After back-to-back impressive performances against Tampa Bay and Chicago, Bortles could be on the verge of changing the franchise's mind about going with veteran Chad Henne as the starter. The only way to know for sure whether it would be a good idea to reverse course and plug Bortles in right away is by seeing how he handles himself with the first-team offense while playing against a first-team defense.

Bortles completed 11 of 17 passes for 160 yards in the Jaguars' 20-19 loss to Chicago on Thursday night and is 18-for-28 for 277 yards in two preseason games. Bortles has looked poised and confident, has made some tough throws and has not locked onto his primary receiver. However, all of that work has come with the second-team offense against second-team defenses, and that doesn't give a true picture of just how ready Bortles is to play.

Why not?

Blaine Gabbert went 35-for-70 for 365 yards and one touchdown with one interception in his four preseason games as a rookie in 2011. Solid but not great numbers, but it was enough to convince the coaching staff that it could get by with Luke McCown and Gabbert as the two quarterbacks. Then Gabbert went out and threw 12 touchdown passes and 11 interceptions and guided the Jaguars to a 5-11 record. They scored more than 20 points in a game just once.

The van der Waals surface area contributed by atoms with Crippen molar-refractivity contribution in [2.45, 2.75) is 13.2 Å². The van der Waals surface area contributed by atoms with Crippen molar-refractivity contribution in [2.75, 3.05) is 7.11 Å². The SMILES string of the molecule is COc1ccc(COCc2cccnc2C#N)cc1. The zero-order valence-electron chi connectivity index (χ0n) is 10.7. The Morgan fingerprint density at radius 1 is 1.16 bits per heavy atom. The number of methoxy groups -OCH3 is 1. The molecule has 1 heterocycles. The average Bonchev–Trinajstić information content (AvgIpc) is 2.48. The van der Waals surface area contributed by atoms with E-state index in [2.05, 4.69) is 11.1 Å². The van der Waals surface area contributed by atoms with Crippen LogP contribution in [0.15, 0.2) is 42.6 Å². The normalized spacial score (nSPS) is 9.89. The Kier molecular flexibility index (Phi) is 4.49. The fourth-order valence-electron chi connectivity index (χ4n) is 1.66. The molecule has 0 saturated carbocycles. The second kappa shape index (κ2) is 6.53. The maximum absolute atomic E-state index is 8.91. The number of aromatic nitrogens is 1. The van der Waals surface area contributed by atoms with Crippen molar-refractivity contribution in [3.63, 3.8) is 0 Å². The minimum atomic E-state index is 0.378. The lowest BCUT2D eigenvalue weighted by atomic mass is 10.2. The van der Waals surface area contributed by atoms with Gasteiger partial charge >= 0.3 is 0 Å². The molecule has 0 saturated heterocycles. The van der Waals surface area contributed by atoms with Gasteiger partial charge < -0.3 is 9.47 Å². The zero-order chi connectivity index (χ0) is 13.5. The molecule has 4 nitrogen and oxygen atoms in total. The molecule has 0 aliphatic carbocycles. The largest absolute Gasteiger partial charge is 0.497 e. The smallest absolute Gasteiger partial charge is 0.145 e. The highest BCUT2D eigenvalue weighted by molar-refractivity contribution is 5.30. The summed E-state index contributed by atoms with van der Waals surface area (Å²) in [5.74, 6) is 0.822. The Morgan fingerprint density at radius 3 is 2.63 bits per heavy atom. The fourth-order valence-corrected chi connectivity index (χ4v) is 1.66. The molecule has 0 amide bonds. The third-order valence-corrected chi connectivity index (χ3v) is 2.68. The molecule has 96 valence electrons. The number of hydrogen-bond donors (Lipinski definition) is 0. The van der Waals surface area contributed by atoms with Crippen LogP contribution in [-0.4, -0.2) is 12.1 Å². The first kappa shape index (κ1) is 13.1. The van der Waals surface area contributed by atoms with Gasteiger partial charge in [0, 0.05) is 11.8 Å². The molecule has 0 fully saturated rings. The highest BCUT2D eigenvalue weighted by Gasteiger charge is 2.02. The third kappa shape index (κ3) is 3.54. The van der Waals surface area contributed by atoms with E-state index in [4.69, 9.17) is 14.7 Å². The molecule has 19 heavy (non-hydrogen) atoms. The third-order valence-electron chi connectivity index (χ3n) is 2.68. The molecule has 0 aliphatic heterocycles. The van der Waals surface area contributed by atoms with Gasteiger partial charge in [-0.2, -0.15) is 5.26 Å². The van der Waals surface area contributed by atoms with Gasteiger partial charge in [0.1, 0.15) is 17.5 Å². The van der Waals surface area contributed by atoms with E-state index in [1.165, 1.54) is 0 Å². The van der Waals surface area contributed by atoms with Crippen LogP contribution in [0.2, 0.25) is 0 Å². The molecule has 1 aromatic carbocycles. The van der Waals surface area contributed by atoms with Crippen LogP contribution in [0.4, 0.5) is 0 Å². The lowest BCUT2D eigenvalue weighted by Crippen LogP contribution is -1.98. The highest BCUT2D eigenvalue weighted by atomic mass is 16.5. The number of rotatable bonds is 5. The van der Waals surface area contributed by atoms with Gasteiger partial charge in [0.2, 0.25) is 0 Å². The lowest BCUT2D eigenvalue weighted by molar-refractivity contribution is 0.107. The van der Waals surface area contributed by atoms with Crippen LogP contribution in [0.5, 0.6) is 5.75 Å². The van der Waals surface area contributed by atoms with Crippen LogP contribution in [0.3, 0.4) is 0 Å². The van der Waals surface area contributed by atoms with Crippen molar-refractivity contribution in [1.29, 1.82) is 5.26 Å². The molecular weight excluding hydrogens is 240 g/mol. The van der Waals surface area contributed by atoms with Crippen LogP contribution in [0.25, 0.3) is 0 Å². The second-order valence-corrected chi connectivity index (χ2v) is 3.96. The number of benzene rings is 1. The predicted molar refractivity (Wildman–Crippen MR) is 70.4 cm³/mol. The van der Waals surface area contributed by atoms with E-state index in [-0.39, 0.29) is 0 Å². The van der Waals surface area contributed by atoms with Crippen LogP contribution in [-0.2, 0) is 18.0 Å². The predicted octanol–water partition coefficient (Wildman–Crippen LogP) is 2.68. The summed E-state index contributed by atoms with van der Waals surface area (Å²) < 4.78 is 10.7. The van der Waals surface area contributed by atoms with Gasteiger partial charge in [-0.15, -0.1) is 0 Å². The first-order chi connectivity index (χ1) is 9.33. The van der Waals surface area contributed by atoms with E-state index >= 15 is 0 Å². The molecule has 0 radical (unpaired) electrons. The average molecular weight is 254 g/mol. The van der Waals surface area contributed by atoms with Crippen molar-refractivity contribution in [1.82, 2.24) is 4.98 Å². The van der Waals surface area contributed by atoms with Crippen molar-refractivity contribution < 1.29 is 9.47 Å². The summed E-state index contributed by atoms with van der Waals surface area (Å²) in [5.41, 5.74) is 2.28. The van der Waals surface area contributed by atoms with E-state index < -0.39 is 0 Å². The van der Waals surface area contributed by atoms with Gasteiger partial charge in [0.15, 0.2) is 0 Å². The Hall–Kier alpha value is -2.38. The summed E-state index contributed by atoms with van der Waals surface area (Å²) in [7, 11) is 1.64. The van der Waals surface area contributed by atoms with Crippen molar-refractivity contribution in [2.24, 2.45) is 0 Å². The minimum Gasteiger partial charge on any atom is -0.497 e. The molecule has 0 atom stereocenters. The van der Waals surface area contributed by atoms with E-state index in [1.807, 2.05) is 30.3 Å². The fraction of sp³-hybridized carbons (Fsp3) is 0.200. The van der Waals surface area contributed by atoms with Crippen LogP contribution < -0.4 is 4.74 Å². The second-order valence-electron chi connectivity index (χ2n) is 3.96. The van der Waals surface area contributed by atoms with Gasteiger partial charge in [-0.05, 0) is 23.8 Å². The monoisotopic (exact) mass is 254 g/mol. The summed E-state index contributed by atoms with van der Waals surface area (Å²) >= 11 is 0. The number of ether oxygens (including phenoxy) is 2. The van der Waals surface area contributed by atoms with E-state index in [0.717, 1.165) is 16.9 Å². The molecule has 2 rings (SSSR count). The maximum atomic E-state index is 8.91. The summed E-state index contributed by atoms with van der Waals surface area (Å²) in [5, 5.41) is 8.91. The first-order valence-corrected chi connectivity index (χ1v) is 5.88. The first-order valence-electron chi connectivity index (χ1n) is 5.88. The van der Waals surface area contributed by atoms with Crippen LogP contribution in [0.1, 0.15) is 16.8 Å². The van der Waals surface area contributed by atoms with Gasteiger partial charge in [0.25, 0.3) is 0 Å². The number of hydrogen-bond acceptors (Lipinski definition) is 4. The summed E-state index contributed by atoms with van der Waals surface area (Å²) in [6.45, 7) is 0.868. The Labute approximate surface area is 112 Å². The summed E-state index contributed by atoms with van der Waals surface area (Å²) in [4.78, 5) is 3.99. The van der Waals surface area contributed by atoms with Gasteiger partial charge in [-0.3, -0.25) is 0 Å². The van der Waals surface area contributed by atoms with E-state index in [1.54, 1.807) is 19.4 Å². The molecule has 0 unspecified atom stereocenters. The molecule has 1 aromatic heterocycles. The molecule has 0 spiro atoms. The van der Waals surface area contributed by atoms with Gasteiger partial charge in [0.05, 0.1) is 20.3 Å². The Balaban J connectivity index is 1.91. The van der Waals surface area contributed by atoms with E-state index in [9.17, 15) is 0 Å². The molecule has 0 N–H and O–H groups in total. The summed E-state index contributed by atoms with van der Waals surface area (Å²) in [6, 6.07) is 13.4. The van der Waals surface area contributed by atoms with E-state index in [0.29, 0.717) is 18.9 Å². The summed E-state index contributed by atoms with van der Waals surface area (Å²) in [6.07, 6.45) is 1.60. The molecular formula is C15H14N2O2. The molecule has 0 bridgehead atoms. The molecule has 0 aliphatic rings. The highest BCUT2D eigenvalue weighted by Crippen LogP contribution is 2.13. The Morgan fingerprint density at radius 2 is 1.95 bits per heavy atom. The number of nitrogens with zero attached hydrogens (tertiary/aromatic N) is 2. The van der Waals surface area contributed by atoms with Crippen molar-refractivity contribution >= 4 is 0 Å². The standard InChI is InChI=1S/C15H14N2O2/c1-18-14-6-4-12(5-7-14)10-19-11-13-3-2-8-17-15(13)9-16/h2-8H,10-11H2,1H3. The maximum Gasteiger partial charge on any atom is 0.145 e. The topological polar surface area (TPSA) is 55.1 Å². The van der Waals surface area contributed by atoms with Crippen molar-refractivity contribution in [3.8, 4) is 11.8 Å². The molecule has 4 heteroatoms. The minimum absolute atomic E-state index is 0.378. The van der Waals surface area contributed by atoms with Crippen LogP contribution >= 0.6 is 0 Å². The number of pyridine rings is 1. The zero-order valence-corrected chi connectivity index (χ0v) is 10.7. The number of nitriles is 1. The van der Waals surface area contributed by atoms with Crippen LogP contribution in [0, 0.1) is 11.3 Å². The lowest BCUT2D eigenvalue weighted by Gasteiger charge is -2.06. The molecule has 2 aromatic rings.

That's not to imply a comparison between Bortles and Gabbert. Bortles has looked far better than Gabbert did as a rookie in the preseason, but it's clear the game is played at a different speed in the regular season, when the first-teamers are on the field for the entire game. That's why Bortles needs first-team reps.

This week.

The Jaguars' reserves couldn't hold a lead and gave up a touchdown with less than a minute remaining to lose 20-19 to the host Chicago Bears, but the team got a victory with the way quarterback Chad Henne and the first-team offense played.

Henne and the first-team offense produced 166 yards and 13 points in four possessions. That's in stark contrast to their performance in the preseason opener against Tampa Bay, when they managed just 4 net yards in four possessions.